This Girl’s Road to Redemption by Maria’s Random Rants
The dictionary defines guilt as “a feeling of responsibility or remorse for some offense, crime, or wrong, whether real or imagined.” Hmmm, real or imagined, that sounds about right. Might be even more accurate, at least helpful, if they added a footnote, “Warning: Duration of guilt known to last several years. Atonement not guaranteed.” Now that’s the kind of guilt I know. Come to think of it, I didn’t know there was another kind.
It’s taken me a while, but I’m fairly proud of the now-I-sure-as-hell-know-better person I’ve slowly and continue to evolve into. Can’t say I didn’t wish I got here sooner, but I’ll count my blessings I got here at all. Despite my early years of foolishness and stupidity I have a hundred things to be thankful for, and I am. Unfortunately, I’ve also got a few dozen mistakes for which I’m still trying to make amends and it only seems right to keep trying until I do.
It’s really been quite the journey and the better part of it not so smooth. I would say I’m a survivor of my era, borne of a generation that embraced the excesses of life, too much alcohol, too much sex, bad decisions, and fights, lots of fights. I’m not at all proud of everything I’ve done. I’ve hurt and disappointed my fair share of people along the way, usually because I was too stupid to know better, and then too angry or proud to admit I cared. What I wouldn’t do to make those things right, but I know I can’t and that remains to haunt me.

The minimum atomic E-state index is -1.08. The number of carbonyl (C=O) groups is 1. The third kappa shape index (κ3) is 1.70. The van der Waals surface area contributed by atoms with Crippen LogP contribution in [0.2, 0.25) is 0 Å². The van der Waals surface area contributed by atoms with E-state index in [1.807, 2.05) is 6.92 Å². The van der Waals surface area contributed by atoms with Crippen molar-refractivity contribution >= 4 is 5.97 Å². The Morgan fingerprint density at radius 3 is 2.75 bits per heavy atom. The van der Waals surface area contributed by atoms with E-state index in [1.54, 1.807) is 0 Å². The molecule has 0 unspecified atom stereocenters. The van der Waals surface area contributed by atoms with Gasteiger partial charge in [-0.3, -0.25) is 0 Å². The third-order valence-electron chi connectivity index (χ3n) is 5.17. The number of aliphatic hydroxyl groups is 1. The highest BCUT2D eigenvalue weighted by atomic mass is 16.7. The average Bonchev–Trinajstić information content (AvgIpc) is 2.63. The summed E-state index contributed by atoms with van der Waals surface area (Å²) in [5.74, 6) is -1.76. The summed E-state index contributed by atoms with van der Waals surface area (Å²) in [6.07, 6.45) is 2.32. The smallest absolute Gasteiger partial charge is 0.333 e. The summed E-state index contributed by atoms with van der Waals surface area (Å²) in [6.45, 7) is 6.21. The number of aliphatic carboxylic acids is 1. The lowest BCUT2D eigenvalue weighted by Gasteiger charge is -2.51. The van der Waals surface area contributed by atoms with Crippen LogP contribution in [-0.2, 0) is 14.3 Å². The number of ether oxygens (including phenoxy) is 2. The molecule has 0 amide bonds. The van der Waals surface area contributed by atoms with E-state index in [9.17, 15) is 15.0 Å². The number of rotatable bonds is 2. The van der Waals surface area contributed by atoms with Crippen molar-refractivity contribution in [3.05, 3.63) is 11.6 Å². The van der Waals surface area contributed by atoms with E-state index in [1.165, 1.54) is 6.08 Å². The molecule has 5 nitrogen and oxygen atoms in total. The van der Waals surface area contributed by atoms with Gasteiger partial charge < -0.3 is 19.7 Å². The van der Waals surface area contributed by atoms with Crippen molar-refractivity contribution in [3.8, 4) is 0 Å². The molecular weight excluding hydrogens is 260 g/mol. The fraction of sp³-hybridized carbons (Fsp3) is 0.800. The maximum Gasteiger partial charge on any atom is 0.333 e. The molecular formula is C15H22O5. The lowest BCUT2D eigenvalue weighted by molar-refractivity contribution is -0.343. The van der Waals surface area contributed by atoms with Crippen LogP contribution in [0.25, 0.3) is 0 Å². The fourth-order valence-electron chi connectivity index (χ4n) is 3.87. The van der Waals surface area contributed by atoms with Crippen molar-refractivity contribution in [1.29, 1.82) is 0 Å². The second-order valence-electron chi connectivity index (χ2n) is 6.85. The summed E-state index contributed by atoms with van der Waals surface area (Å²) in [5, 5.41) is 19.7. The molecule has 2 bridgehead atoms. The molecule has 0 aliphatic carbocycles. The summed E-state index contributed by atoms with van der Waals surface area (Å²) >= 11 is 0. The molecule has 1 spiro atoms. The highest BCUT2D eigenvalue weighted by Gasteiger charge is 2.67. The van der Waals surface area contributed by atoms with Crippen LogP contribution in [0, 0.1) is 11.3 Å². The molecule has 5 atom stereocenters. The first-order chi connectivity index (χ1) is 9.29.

Ten years later, all grown up, I’m just trying to do right by the people around me, ultimately trying to do right by me. I’m the epitome of a mother, the caretaker type, the ultimate troubleshooter, a fixer. That’s what I do now. I fix things. Actually I try to fix everything: my life, my kids’ lives, my sister’s crap, my brothers’ junk, the foster kids I look out for, and my and my husband’s debt. I even fix copy machines and clean viruses off my co-workers’ computers, neither of which I’m trained for, but I’ll still spend hours trying to fix those things, too.
Friends compliment that my incessant need to repair things and solve problems speaks for my tenacity. Maybe. I tend to believe the reality is that I know I can’t afford to make any more mistakes. I’ve made too many already, all of them bearing their rightful weight of regret against my chest. I don’t think I could take the guilty burden of any more. Fixing things in the present is my only reparation for the things I’ve done in the past that I can’t change. Only no matter how much I fix, it never seems to get me close enough to my penance.
I think that’s the problem with mistakes. You never recognize the gravity of your offenses until you’re reaping what you sow, until your deeds are done, permanent and irrevocable. And by the time you’re ready to make amends with anyone you might have hurt in the process, often you’ll come to find forgiveness isn’t such an easy thing to ask for, and depending on the immensity of your offense, an even harder thing to believe you deserve.
Sometimes you’ll carry the breadth of your mistakes like a scarlet letter blazing across your chest, infinitely burdening you with guilt as if your atonement relied on it. This is the kind of guilt I know, this is the guilt I live with.
They say no matter how much you change you still pay a price for the things you’ve done. Knowing this I find myself wondering if the magnitude of my remorse will ever subside. Or, if one day, I might be so fortunate to discover that guilt only paves a part of the road to redemption, and learning to forgive yourself paves the rest.